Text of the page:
The BCDC staff writes to the Vallejo Economic Development Director:
“Dear Ms. Ouse:
On April 11, 2016, representatives from VMT and Orcem met with Commission staff and
provided further clarity about the potential uses related to Phase 1 of the project. Based on additional information provided by the project developer, Commission staff now believes that the Commission could potentially find that the interim uses of Phase 1 would be consistent with the "water-related industry" designation in the Bay Plan.
As described to the Commission staff by representatives of VMT and Orcem, the wharf
reconstruction to be undertaken by VMT and the construction and use of the cement plant by Orcem are financially interdependent. The intent of the wharf reconstruction is to provide Orcem with the means to receive raw materials and distribute finished products that have been processed on-site, a use that is consistent with the "water-related industry" designation in the Bay Plan. Orcem's capacity and production are expected to increase over time, beginning at approximately 25% of the capacity of the wharf, leaving some capacity of the reconstructed wharf unused.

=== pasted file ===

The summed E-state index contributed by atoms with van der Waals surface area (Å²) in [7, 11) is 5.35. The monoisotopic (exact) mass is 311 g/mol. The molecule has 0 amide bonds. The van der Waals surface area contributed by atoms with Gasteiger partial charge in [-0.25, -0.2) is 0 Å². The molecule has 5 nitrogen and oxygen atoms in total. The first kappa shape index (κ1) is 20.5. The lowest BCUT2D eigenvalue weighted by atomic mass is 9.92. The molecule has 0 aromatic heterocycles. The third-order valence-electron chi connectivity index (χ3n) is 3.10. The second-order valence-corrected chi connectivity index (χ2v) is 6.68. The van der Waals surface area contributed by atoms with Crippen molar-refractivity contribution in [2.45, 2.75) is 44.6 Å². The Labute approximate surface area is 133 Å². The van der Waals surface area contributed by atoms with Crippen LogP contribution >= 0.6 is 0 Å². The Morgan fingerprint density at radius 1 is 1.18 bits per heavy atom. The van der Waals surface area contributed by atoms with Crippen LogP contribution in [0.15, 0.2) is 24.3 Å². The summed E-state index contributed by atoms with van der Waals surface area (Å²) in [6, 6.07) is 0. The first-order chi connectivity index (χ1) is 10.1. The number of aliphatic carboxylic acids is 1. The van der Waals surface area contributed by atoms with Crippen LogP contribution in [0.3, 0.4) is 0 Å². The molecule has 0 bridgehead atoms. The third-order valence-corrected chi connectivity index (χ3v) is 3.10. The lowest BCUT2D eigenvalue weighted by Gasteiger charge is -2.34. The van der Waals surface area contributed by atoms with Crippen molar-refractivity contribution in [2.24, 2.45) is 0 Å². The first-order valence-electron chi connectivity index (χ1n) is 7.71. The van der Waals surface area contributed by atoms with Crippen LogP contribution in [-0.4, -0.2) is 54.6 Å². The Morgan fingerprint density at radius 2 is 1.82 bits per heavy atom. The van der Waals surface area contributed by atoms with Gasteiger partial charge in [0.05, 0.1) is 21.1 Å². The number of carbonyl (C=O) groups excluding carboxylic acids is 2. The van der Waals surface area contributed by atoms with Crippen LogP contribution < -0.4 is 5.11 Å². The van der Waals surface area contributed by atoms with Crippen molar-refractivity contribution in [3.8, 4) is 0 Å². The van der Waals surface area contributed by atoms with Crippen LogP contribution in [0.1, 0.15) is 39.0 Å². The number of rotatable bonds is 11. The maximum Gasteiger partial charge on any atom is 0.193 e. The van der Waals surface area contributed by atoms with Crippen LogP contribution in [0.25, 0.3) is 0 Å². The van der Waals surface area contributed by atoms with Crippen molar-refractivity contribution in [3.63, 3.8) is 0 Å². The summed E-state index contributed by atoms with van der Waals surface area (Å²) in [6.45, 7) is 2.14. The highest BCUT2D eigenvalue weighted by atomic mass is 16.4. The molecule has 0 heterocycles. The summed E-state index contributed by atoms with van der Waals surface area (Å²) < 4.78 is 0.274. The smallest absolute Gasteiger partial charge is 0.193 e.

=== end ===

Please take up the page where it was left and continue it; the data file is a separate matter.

At the meeting on April 11, 2016, VMT expressed an interest in attracting more water-related industry to the site, but acknowledged that additional water-related industry use would take time to attract and develop. In the interim period, VMT proposed to use the wharf to move some cargo, primarily raw materials, to and from the site. While the draft environmental impact report states that the VMT Terminal is anticipated to handle a wide range of commodities, at the April 11 meeting, VMT informed Commission staff that, at this time, VMT has not secured contracts or tenants for any Phase I cargo users.
The Bay Plan policies on "Water-related Industry" states, in part, "land reserved for both